Why did the Christian press remain undisturbed by nineteen years of Jordanian control of the Christian holy places (and desecration of Jewish cemeteries and synagogues), but become greatly agitated by Israeli control? Why does it fill its pages with accounts of the plight of Arab refugees but rarely even mention the nearly as numerous Jewish refugees from Arab countries? Why are there moral equations between Israel’s claim to the right to exist and Arab claims to the right to destroy her?
By not making attempts to stop this, by closing their eyes to persecution of the Jews, even as it occurs today. Fackenheim, a Jewish philosopher, is most famous in the popular press for adding another mitzvah or commandment to the 613 that Maimonides compiled; the 614th commandment can be summed up as thus, “Jews are forbidden to grant posthumous victories to Hitler.” It is attached to the ideas of survival, to wit, the survival of Judaism, of the Jewish People and of the Jewish State of Israel. All three are important, each forming part of the tripartite; the omission of one weakens all.

This cannot be overemphasized, requiring understanding and recognition of the church at large. Some do, such as when one prominent Christian broadcaster and journalist, Earl Cox, says in Breaking Israel News: We are now standing quietly by as America’s only friend and ally in the Middle East – Israel–stands alone in the battle against the spread of radical Islam.” In doing so, in their silence, Christians are repeating the same mistake that was made during the Holocaust, yet this would be a denial of responsibility, Cohen says in the same 2001 paper cited earlier:
If the Jews killed Christ then they are forever like Cain, a marked people, a people of evil, deserving of contempt. If the Romans killed Christ, then one can still flee from their tyranny into a safe haven of sentimental spiritual salvation, as the Jews fled to the desert leaving Pharaoh’s Egypt behind and intact. In both cases, someone else is responsible, not me but him, not us but them. They are damned but we are saved. But if, to the contrary, the Christians killed Christ—like the ancient Israelites who after receiving God’s revelation at Mount Sinai nonetheless, in less than two months, erected and worshipped a Golden Calf, thereby committing, they themselves, their greatest sin, for which they themselves have forever thereafter taken responsibility—then Christians, too, can begin to accept culpability and take responsibility for their greatest sin. The true image of the Christian, then, is not the opposite of perfidious Jews or the cruel Romans, of Pilate the Roman or Judas the Jew. Rather, and precisely, like all the disciples of Jesus, it is the image of Judas the Christian.
That the Jews, by dint of Judaism’s long and powerful narrative, defy the demands of Christians, have historically made the Church more hostile to the Jews and any political or religious representation of the Jewish People, which includes the state of Israel. A failure of the Christian Church to not act on its teachings of love, forgiveness and compassion is a failure in need of acknowledgement. All the more so if there exists within Christianity, its history, its narratives and its understanding of its theology, particularly as it applies to Christ, a particularly hostile view of Jews and Judaism and sometimes, Israel. So much poisonous language and pernicious lies have been aired, that it will take some time for the greater part of Christianity to have a clear view of history.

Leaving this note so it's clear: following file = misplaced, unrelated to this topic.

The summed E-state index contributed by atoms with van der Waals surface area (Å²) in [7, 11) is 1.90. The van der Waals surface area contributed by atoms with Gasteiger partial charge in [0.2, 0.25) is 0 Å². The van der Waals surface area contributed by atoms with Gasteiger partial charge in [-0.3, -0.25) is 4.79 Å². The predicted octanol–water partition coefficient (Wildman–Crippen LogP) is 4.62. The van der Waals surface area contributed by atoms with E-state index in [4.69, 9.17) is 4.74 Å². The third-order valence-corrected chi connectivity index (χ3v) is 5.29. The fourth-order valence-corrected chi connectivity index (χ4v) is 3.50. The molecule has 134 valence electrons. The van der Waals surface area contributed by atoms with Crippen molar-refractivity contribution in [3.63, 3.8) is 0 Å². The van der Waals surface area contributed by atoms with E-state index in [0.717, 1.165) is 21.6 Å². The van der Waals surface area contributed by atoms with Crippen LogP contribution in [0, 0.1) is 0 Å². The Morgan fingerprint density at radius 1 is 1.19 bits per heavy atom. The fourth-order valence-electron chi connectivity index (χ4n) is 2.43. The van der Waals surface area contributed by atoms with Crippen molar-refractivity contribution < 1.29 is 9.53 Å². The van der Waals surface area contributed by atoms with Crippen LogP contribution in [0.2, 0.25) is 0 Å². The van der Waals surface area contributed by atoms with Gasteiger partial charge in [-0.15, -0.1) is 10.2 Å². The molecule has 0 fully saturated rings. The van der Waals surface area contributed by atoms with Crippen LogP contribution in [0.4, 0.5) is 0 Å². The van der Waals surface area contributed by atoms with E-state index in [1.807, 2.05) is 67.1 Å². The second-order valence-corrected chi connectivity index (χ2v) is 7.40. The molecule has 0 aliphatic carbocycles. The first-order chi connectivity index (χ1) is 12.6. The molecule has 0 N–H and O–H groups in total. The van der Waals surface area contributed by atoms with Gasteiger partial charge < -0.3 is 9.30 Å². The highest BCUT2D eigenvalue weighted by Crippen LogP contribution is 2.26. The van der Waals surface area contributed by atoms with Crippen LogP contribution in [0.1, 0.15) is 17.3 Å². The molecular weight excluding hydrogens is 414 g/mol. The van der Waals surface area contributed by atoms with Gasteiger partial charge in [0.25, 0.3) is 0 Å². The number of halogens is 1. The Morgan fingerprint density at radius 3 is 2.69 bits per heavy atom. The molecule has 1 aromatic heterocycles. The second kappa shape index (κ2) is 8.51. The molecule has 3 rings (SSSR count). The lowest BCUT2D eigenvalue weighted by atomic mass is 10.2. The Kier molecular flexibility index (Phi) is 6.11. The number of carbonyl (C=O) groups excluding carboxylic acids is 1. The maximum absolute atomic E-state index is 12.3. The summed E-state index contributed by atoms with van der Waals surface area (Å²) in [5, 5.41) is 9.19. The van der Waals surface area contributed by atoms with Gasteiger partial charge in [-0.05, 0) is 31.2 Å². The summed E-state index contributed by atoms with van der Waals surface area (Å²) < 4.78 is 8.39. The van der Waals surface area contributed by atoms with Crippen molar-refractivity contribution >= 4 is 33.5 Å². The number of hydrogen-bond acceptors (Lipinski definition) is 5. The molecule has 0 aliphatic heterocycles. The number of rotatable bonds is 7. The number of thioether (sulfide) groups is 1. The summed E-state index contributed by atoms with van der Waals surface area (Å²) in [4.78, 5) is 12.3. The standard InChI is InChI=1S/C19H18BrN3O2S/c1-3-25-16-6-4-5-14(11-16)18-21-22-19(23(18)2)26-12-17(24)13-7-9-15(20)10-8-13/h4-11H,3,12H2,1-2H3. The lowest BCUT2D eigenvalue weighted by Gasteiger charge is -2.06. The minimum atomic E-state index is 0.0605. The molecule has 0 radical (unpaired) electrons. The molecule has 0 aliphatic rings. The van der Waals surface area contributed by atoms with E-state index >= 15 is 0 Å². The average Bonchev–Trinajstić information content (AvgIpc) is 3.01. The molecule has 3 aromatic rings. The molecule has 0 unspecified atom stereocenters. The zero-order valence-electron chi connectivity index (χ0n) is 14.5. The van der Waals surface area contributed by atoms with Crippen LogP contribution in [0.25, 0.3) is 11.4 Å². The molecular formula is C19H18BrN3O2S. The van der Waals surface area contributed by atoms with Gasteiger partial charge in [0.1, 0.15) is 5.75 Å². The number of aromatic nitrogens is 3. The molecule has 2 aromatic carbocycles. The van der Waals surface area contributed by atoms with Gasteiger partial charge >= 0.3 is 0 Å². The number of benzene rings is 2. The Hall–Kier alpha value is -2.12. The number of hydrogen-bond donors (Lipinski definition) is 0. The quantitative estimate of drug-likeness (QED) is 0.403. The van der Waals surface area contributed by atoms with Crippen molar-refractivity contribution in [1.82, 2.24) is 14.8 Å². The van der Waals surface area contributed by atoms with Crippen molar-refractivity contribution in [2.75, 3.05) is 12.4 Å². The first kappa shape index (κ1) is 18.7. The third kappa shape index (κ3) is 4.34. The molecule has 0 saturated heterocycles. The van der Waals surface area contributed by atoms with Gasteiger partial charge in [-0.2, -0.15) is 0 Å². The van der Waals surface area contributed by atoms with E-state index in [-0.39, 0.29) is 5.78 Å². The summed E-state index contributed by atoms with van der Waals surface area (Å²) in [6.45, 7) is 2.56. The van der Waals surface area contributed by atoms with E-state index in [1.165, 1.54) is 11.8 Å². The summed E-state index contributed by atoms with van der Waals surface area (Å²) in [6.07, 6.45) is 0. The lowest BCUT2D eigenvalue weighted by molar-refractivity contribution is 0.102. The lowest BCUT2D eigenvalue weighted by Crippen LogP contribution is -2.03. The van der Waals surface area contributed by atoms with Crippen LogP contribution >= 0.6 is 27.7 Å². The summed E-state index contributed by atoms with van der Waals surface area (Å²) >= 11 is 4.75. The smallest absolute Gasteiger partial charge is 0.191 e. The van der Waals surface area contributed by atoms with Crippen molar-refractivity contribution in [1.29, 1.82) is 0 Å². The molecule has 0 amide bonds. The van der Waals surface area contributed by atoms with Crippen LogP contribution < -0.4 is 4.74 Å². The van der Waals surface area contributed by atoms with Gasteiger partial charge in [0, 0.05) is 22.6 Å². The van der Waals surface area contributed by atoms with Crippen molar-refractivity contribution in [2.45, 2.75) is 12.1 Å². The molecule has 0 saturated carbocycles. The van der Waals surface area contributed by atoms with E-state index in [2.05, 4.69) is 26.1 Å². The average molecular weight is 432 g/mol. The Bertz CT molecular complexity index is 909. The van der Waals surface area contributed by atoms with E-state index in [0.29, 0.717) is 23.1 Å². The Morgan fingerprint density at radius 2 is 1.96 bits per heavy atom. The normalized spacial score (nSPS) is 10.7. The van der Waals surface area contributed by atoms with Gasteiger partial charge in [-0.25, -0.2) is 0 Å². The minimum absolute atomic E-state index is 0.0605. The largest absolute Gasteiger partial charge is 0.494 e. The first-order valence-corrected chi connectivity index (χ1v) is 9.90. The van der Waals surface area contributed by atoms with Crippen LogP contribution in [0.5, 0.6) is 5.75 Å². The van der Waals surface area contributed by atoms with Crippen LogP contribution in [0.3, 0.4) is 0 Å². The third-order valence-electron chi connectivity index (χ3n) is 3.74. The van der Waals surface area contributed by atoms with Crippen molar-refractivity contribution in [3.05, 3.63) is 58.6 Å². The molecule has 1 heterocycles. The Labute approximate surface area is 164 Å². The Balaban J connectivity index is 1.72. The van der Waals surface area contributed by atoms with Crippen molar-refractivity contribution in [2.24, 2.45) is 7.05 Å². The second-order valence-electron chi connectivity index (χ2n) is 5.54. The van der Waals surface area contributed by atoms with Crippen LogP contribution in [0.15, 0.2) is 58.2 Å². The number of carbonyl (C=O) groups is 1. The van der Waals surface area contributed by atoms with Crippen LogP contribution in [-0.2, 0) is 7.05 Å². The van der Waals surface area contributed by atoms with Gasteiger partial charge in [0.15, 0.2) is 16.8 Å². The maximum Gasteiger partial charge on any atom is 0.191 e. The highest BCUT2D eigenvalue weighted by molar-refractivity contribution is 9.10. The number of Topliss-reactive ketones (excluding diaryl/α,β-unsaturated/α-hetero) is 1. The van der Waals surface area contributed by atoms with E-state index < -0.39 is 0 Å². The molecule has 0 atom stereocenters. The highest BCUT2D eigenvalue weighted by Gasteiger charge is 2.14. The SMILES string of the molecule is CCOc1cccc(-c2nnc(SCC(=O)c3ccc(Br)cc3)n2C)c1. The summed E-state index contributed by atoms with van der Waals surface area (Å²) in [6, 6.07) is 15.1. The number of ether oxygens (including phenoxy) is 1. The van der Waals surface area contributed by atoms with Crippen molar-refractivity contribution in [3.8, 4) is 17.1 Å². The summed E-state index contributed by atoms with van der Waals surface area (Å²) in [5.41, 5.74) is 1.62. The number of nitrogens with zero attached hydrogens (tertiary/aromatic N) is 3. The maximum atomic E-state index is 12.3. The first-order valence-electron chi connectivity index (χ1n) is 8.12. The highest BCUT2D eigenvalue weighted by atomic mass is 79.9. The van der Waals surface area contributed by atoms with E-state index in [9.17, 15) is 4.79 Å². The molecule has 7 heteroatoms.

Even so, there is no time like the present to begin the task at hand. The hostility needs to end and be replaced by acceptance and tolerance of Judaism and its people. Ideas, whether dominant or subtle, like Christian supersecessionism and replacement theology can never be acceptable. These only continue to poison the air.

To be sure, there is hope, not only from within American evangelical circles, who have shown themselves as longstanding loyal supporters of Israel, but, more recently, from the head of the Catholic Church, Pope Francis. For example, the Pope’s recent statement to Jewish leaders is commendable and a step in the right direction. We accept what is delivered to us today, but continue to hope for more. Now, if only this message becomes normative in the Christian Church and a large number of its members agree with its current views.

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Suggested Reading

Bonhoeffer, Dietrich. Letters and Papers from Prison. Enlarged Edition, Eberhard Bethge, ed. London: The Folio Society, 2000

Carroll, James. Constatine’s Sword: The Church and the Jews. N.Y.: Houghton Mifflin Co., 2001

Fackenheim, Emil L. The Jewish Return Into History: Reflections in the Age of Auschwitz and a New Jerusalem.  N.Y.: Schocken Books, 1978

Gilbert, Martin. The Righteous: Unsung Heroes of the Holocaust.  N.Y.: Henry Holt & Co,, 2003

Johnson, Paul. A History of Christianity. Toronto: Penguin Books, 1990

Johnson, Paul. A History of the Jews. London: Orion Books, 1995

Lewis, Bernard. The Middle East: 2000 Years of History From the Rise of Christianity to the Present Day. London: Phoenix Press, 1995

Nirenberg, David. Anti-Judaism: The Western Tradition. N.Y.: W.W. Norton & Co., 2013

Oren, Michael B. Power, Faith and Fantasy: America in the Middle East, 1776 to the Present. N.Y.: W.W. Norton & Co., 2007